Monthly Archives: January 2010

About last Friday

I’ll be on vacation this week, both from work and from blogging. But before signing off, I want to comment on President Obama’s appearance in Baltimore on Friday before the House Republicans. It was, as just about everyone agrees, an impressive performance by Obama, a performance that I think confirms my view that Obama remains very much a force to be reckoned with. Conservatives who think his extraordinary communications skills »

Keith Ellison’s disingenuous letter

Rep. Keith Ellison has written a letter to President Obama urging him to use diplomatic pressure to end Israel’s blockade of Gaza. 50 members of the House have signed the letter, including Ellison’s fellow Minnesotans Betty McCollum and James Oberstar. The letter pays lip service to the security needs of Southern Israel, which had been subject to repeated attacks from Gaza — attacks which, to my knowledge, never prompted Ellison »

For Obama, An Optimistic Scenario

Barack Obama’s first year was a disaster for the Democrats. His approval rating has been in free-fall, declining faster, I believe, than that of any first-year President in modern history. Congress, meanwhile, is held in near-universal contempt. If this year’s Congressional election were held next week, it would be a wipeout of epic proportions. Fortunately for the Democrats, they have nine months to go, and conditions will likely become more »

Policy-Driven Deception

The Science & Public Policy Institute has published an important paper on the manipulations to which surface temperature records have been subjected in order to promote the global warming dogma. It’s called Surface Temperature Records: Policy Driven Deception? You should download and read it all; this is the executive summary: 1. Instrumental temperature data for the pre-satellite era (1850-1980) have been so widely, systematically, and unidirectionally tampered with that it »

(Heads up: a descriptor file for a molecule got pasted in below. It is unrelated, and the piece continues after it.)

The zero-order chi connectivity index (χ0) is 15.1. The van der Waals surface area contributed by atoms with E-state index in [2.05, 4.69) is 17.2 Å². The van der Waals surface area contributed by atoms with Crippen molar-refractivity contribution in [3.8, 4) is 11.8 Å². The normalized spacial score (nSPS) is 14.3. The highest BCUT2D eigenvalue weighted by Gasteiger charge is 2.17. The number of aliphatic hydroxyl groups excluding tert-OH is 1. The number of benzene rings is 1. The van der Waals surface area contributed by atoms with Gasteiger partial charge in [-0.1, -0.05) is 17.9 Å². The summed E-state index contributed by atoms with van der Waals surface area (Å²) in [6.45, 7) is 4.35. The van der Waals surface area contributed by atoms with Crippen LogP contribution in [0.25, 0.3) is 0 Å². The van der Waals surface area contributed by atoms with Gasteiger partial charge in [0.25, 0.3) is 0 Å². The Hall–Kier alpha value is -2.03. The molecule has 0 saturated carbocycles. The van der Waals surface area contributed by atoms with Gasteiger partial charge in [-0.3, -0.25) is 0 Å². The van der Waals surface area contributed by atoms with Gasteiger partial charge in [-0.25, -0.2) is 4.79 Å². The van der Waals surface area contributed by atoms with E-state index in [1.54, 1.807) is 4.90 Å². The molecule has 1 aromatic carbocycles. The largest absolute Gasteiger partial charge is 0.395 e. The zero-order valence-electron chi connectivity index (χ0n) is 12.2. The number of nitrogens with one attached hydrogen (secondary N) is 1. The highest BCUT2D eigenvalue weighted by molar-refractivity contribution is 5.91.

What Next for the Tea Parties?

More, Glenn Reynolds writes in The Examiner. More power; more influence; more respect: So far the Tea Party’s record is looking pretty good. But what happens next? Many people — er, well, many pundits, anyway — complain that the Tea Party movement is entirely oppositional: For a brief moment, the key buzzword was “nihilistic,” though the connection between Turgenev and Tea Parties seems rather tenuous. In fact, Tea Partiers seem »

The Left’s Parallel Universe

Frank Rich is perhaps the New York Times’ worst regular columnist. A homosexual activist and former drama critic, he substitutes a hysterical and abusive style for knowledge of public policy issues, of which he displays little or none. Even more than Paul Krugman, he can fairly be described as Keith Olbermann in print. In his current column, Rich describes the state of the Union as “comatose.” If you keep reading, »

The Holder hangover (and whence it comes)

Speaking at a town hall meeting in Pennsylvania during the presidential campaign in June 2008, Barack Obama addressed the Supreme Court’s Boumediene decision granting Guantanamo detainees the right to challenge their confinement through habeas corpus proceedings in federal court. Obama asserted that the “principle of habeas corpus, that a state can’t just hold you for any reason without charging you and without giving you any kind of due process — »

This day in basketball history

Forty-five years ago today, a sold-out Cole Field House at the University of Maryland hosted what is probably the most famous high school basketball game ever played. It featured Power Memorial of New York City against DeMatha of Hyattsville, Maryland. Power Memorial, led by the phenomenal Lew Alcindor (later Kareem Abdul-Jabbar), had won 71 consecutive games. Hardly anyone followed high school basketball at a national level in those days, years »

A crisis averted in Iraq?